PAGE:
Authorised Economic Operator – (AEO) – what is it and could your business benefit?
Most members of World Customs Organisation (WCO) have acceded to the SAFE framework and the majority of customs administrations will or have introduce AEO-programmes. Protecting the global supply chain is a priority for business and government, the Brexit trade negotiations will recognise this. However, once outside the single market VAT and customs duties will be an issue for UK/EU trade. Becoming an AEO will ease this burden. The AEO concept is the EU’s response to the WCO SAFE initiative to tackle terrorism, counterfeiting and fraud. It has been adopted and is recognised by all the major trading nations. All businesses involved in moving goods through the international supply chain are affected, irrespective of size or trade sector. Mutually recognised around the world, in fact the ultimate goal is to get all national programmes mutually recognized, meaning that AEO accreditations have the same value everywhere. As a result, secure supply chains can be established, as all parts of the chain from origin (place of stuffing of the container) to destination (place of unpacking of the container) are deemed to be safe, albeit under different AEO programmes including the UK, EU, USA, China and India to name a few. AEO status provides facilitation and benefits to reliable businesses that demonstrate themselves to be trusted and compliant members of the international supply chain.
On Brexit, the UK will be a Member of the WCO and the current EU AEO requirements are likely be adopted in full.
What is an AEO is a business that, following a detailed audit, is regarded as reliable and compliant by HM Revenue & Customs (HMRC). AEO status will be granted to businesses meeting the criteria for one of three possible certifications:
- Customs simplifications
- Security and safety
- A combination of the two
For most businesses, a customs simplification authorisation will be the most important accreditation
Is it compulsory and what are the benefits?
AEO status is not compulsory but unaccredited businesses are likely to see significant increases in import and export costs. Businesses holding AEO status will have several advantages over other businesses.
- As a ‘trusted participant’ in the supply chain, an AEO’s goods will be subject to fewer import examinations by customs authorities.
- Automatic granting and no financial guarantees for using customs simplified procedures such as inward/outward processing relief, customs warehousing and temporary storage.
- Mutual recognition with the EU will make it easier and simpler to import and export goods from/to the remaining 27 Member States.
The process of the AEO application has indirect or collateral benefits including taking an end-to-end review of the business, identifying strengths and weaknesses including:
- Increased security awareness within the business
- Streamline workflows and increase efficiency
- Provision of more timely and accurate data to customers and customs authorities
- Enhanced due diligence procedures
- Early identification of theft and fraud
- Enhanced customer relationships by reducing in delivery delays
Will non-AEO businesses be disadvantaged?
Current clearance times in respect of goods owned by non- AEO businesses will be maintained. However, goods being imported by AEOs will be prioritised over non-AEO goods if subject to customs examination.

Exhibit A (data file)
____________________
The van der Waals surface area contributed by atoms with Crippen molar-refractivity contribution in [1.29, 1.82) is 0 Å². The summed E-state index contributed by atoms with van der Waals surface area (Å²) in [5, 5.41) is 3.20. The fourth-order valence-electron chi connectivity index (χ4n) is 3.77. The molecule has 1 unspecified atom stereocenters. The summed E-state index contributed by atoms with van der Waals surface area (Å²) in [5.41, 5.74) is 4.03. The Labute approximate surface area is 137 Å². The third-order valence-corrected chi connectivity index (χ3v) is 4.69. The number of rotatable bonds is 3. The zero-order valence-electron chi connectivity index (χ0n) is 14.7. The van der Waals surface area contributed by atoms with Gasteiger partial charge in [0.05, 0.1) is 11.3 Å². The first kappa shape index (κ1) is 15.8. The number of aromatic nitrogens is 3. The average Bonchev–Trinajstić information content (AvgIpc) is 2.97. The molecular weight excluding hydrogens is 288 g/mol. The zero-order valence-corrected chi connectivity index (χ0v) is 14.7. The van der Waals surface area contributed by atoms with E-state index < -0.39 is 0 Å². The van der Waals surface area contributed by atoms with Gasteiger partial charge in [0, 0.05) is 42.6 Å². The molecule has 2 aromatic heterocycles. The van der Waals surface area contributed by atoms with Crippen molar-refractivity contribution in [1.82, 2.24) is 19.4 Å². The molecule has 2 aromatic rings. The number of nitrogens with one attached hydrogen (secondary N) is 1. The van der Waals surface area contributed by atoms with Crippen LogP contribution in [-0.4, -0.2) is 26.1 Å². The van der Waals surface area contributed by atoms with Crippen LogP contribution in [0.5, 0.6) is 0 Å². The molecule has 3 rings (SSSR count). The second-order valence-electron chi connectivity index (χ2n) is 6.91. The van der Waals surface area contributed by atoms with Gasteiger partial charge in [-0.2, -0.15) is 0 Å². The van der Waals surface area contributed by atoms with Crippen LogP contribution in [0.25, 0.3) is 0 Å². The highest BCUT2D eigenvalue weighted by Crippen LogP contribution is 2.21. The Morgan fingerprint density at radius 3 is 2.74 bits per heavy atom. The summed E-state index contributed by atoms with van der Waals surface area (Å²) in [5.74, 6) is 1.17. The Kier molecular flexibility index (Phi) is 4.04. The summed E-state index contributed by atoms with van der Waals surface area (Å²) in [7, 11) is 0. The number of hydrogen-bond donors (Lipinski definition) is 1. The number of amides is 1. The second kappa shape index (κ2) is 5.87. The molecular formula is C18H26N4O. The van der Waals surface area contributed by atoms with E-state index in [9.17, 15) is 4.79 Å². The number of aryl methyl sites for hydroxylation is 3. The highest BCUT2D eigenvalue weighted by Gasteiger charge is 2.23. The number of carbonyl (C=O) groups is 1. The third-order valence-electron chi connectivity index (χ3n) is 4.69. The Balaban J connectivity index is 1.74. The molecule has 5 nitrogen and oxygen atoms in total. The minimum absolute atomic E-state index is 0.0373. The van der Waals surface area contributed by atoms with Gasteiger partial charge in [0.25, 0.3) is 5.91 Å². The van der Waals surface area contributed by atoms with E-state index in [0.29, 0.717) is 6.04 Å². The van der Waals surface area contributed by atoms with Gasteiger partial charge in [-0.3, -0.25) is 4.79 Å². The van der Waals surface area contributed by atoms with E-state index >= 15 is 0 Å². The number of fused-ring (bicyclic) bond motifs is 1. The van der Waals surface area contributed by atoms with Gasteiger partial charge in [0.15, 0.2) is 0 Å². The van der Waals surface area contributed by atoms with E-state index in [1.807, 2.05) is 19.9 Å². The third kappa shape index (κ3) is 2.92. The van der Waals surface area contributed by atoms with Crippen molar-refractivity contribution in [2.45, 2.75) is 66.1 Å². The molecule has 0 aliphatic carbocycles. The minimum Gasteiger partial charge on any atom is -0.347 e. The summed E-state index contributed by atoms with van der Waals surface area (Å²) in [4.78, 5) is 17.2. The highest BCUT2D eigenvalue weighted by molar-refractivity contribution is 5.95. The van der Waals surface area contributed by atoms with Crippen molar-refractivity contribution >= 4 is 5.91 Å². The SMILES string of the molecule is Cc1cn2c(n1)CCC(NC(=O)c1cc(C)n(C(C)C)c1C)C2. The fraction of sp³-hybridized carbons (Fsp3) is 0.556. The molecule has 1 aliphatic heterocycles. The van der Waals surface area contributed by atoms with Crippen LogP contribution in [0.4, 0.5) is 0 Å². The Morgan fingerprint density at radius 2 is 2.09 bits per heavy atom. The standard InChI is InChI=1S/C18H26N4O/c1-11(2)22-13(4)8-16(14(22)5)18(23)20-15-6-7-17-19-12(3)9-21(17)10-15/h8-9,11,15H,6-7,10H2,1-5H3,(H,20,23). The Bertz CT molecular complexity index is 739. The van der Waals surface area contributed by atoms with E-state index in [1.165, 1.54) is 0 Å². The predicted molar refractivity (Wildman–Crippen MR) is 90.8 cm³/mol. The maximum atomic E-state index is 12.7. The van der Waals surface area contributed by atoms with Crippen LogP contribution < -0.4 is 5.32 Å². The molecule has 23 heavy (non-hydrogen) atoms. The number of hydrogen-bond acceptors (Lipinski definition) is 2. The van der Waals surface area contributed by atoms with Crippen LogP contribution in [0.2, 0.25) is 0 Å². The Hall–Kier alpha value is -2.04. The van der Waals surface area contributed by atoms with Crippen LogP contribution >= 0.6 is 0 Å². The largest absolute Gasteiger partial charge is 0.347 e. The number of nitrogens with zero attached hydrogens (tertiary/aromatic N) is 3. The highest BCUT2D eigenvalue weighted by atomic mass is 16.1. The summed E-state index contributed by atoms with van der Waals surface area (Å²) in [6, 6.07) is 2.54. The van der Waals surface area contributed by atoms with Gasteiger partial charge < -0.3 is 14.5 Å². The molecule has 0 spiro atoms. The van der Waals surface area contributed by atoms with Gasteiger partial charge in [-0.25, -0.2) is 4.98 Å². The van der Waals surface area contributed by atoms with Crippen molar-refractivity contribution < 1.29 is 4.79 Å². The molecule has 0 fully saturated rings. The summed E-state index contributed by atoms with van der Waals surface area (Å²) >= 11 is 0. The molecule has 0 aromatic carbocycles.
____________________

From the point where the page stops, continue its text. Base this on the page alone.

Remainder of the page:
Businesses who choose not to apply for AEO status will be able to retain existing authorisations and simplifications. However, they will be required to lodge guarantees with HMRC. Following the implementation of pre/arrival/departure summary declarations, non-AEO businesses are required to submit more data to HMRC.
What does the application process involve?
Applications to HMRC are voluntary and require a detailed examination of a company’s:
- Background – including details of the owners and shareholders of the business, sites and subsidiaries, the source of raw materials and destination of sales.
- Customs compliance record – including details of any existing customs authorisations held by the business, the methodology for determining the customs value of imports and exports, and the procedures for disclosing irregularities to the relevant government agencies.
- Accounting and logistical system – including the audit trail for fiscal and customs purposes, the internal control procedures of the business, and measures taken to protect computer systems against unauthorised access.
- Financial solvency, and, if applicable • Safety and security procedures
The Application Form, C117 and explanatory notes can be accessed at HMRC’s website.
Having considerable experience in assisting companies navigate the process and attain AEO status, International Trade Matters Ltd can work with you and advise how best to ensure a successful application.
What should businesses be doing now?
Prior to submitting an application for AEO status, applicants need to analyse their business to ensure that the required criteria and standards can be met and fully evidenced. International Trade Matters Ltd can carry out these pre-requirements if you do not have the expertise. We can become your Export Trade Desk.
This involves reviewing:
- Business processes, systems and controls
- Existing accreditations or authorisations which may satisfy part of the criteria for AEO status
- Areas of risk, to understand their potential impact on the business, customs matters and the AEO application
The AEO accreditation process can take several months, so getting the application right first time is key to achieving your export targets.
Looking for information on AE status?
Mike Court is International Trade Compliance Specialist for International Trade Matters Ltd.